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Young Man Finds a Safe Haven for Discovery
Jordan could spend all day in his backyard, especially during spring when nature sprang back to life. The apartment he lived in with his parents, aunt, and cousins was cramped, so he preferred to stay outside under the blue skies where he felt free.
The sirens and car horns of city life, along with his parents’ violent arguments, seemed to disappear when Jordan stepped into the backyard. The plants, animals, and insects fascinated him. It was like stepping into another world. Rabbits and squirrels bounced in the grass, and a toad lingered in a crevice under the leaky spigot.
Jordan liked to collect the robin’s blue eggs shells after they hatched. One time he found an empty wasp’s nest the wind had knocked down. Jordan took note of it all in his nature notebook, often sharing his observations and collections with his eighth-grade science class.
His classmates teased him for bringing “weird and gross” things he found in his backyard, but Jordan’s teacher encouraged him and asked him to join an after-school biology club. Jordan gladly accepted—the more time he could spend away from home, the better.
Jordan’s parents fought constantly over money and bills. There never seemed to be enough of anything. Occasionally, if his father had been drinking, things turned physical. Jordan felt helpless during these times, and often sought refuge in the backyard. There, he’d try to identify bird calls, but it was hard to ignore the sound of dishes being thrown against the wall.
One night, Jordan’s mother woke him and told him to be quiet—they were leaving to go stay with her friend. He only had time to throw some clothes in a garbage bag, and in his haste many things were left behind, including his nature notebook and backyard collections.
It was calmer and safer at the friend’s apartment, but it didn’t feel like home. It felt temporary. Worst of all, there was no backyard. The apartment was in a huge building on a busy road surrounded by auto body shops and a scrap metal salvage yard. The nearest park was littered with trash, broken bottles, needles, and people slumped over on benches. Jordan never made the mistake of returning for a second visit.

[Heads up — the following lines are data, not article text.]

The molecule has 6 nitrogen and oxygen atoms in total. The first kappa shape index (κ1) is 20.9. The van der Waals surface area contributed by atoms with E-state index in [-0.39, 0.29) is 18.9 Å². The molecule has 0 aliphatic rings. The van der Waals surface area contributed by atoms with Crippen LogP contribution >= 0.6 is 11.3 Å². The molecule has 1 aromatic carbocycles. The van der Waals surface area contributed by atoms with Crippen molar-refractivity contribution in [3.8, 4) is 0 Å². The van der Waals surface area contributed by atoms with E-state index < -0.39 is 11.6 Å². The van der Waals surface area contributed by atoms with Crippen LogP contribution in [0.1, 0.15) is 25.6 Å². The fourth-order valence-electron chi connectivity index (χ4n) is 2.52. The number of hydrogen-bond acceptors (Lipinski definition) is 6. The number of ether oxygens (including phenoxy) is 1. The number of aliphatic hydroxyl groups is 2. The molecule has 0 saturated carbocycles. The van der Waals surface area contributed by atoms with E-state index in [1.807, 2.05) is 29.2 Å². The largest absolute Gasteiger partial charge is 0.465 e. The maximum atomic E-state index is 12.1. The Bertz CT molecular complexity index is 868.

“I really missed my backyard,” he said. “It was the one place where I felt free to explore and just be myself. When I didn’t have that space, things went downhill.”
Jordan became depressed and his grades tanked. He stopped showing up for his biology club, mainly because he had a much longer commute to his new home. His science teacher took notice and pulled him aside after class one day. When his teacher asked what was wrong, Jordan let the floodgates open.
“It felt good to finally tell someone what was going on,” he said. “I was always ashamed about the violence in my home and I tried to hide it.” The school’s social worker recommended Mercy Home for Boys & Girls. Jordan was hesitant at first, but when Mercy Home shared resources for victims of domestic violence with his mother, he was convinced.
“It felt good to finally tell someone what was really going on,” Jordan said. “I was always ashamed about the violence in my home and I tried to hide it.”
“I like that Mercy Home doesn’t just help me, they help my family,” Jordan said. “Plus, Mercy Home’s campus is beautiful! There are so many trees! It’s like an oasis in the middle of the city.”
With a safe and spacious place to live while his mother gets on her feet, Jordan has been able to reconnect with his love of nature and science. He started a new notebook and fills it with new observations of the things he finds around Mercy Home’s campus. He has taken charge in our garden and loved preparing our flower and vegetable beds for planting this spring.
Feeling revived, Jordan improved his grades and returned to his biology club. Now he’s looking ahead to his freshman year of high school, where he’s excited to take Advanced Placement science classes.
Thanks to your dedicated support, Mercy Home continues to be a haven for kids like Jordan. And we owe it all to your generosity, which provides a beautiful place for our young people to heal from the trauma of their past.
Please note: Because we care deeply about protecting our children’s privacy, the names and certain identifying details in this story have been changed.